Efforts to eliminate black suffrage were basically inspired by the desire to remove the possibility that blacks would use any political strength to oppose the second-class citizenship status to which they were being relegated. The destruction of the Republican Party in the South thus became imperative. Another concern of those opposed to the franchise for southern blacks involved the rise in the 1880s of the Populist movement in the South. Essentially representing small white farmers against monied interests, its general desire for a more equitable distribution of wealth was reflected in such specific demands as the regulation of railroad rates, building of farmers’ cooperatives, cheap money, and decreases in taxes. Its principal organization, the Southern Farmers’ Alliance (SFA), despite restricting its membership to whites, believed that poor black and white farmers shared economic interests. Such sentiment helped lead in 1886 to the formation of a black SEA affiliate, the Colored Farmers’ Alliance and Cooperative Union, which, with 1,250,000 members, was perhaps the largest black organization of its time. This biracial cooperation of farmers spilled over into politics arid resulted in some black support for the People’s (Populist) Party (organized in 1892), making the black vote pivotal in some elections. This development greatly alarmed the Democrats, prompting them to negate it through the elimination of African American suffrage. Democrats also raised the specter of disfranchising poor whites farmers if the Populists continued their efforts at wooing African American voters. In response, Populist leaders (for example, Thomas E. Watson of Georgia, Benjamin “Pitchfork” Tillman of South Carolina, and K. Vardaman of Mississippi) not only capitulated to the demands of the Democrats, but became the South’s shrillest and most virulent race baiters, in the process aiding those subsequent white efforts that virtually eliminated the black southern vote. This disappointing experience with the Populists made some blacks suspicious of political coalitions with whites for decades to come.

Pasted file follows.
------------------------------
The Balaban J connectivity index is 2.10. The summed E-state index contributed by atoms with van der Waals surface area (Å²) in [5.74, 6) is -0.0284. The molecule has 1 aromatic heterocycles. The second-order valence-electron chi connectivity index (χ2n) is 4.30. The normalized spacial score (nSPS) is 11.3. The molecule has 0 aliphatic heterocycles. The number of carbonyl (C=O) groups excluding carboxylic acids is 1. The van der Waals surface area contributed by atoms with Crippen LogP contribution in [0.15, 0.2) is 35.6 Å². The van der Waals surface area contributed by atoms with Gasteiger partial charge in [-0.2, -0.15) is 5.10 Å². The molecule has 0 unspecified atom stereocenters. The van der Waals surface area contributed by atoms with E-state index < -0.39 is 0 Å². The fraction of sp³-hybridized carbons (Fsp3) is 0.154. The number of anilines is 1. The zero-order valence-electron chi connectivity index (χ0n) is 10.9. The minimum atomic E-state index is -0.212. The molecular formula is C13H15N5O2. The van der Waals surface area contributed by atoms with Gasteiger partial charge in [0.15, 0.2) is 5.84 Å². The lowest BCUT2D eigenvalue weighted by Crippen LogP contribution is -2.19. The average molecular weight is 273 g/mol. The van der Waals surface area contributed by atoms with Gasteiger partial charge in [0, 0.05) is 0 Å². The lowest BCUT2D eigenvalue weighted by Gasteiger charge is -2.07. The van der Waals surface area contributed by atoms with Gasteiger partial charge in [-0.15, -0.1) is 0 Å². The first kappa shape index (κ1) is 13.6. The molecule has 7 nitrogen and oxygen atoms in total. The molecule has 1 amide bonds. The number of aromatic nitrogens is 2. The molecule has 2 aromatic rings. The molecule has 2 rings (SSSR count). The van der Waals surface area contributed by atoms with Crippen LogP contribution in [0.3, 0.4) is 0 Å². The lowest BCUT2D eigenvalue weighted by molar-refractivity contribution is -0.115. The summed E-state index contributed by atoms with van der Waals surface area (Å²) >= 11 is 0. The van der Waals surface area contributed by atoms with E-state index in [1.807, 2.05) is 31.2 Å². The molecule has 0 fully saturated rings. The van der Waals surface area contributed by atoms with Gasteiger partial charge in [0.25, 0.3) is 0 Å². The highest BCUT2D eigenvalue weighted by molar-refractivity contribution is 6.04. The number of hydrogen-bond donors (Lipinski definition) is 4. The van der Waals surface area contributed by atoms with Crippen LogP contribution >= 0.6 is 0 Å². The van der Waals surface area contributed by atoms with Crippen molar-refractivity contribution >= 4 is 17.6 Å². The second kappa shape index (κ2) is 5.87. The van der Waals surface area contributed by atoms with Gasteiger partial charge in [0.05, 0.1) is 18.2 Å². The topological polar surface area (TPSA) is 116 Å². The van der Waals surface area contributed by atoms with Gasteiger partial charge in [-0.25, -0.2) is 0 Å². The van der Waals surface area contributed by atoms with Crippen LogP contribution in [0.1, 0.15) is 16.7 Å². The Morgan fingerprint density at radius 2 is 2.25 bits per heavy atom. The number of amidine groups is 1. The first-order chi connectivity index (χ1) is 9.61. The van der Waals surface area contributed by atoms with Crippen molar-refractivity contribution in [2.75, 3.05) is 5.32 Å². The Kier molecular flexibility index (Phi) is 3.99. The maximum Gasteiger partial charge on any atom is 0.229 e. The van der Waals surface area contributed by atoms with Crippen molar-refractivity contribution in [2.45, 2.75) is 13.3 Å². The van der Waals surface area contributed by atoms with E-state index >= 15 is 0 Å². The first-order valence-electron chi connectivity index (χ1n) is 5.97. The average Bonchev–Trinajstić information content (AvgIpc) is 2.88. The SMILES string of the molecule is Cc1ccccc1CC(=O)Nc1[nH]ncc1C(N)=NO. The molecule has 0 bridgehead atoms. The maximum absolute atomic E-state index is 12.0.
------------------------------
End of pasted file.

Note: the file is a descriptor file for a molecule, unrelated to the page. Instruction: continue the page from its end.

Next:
An increase in violence against African Americans, especially lynchings, accompanied the rise in Jim Crowism. During the 1890s, lynchings occurred with greater frequency than in any other decade. In 1892, for example, 161 blacks were lynched in the South, the highest yearly total ever (3,446 blacks were lynched between 1882 and 1964).

The epidemic of race riots that swept the nation in the early twentieth century added to black feelings of insecurity. Perhaps the most sensational instance of white lawlessness during this period took place in Atlanta, Georgia, in September 1906. Lashed into a fury of race hatred as an outgrowth of earlier efforts to disfranchise blacks, the city was paralyzed for four days as white mobs set out on a general destruction of black property and lives. Four African Americans were killed and many injured.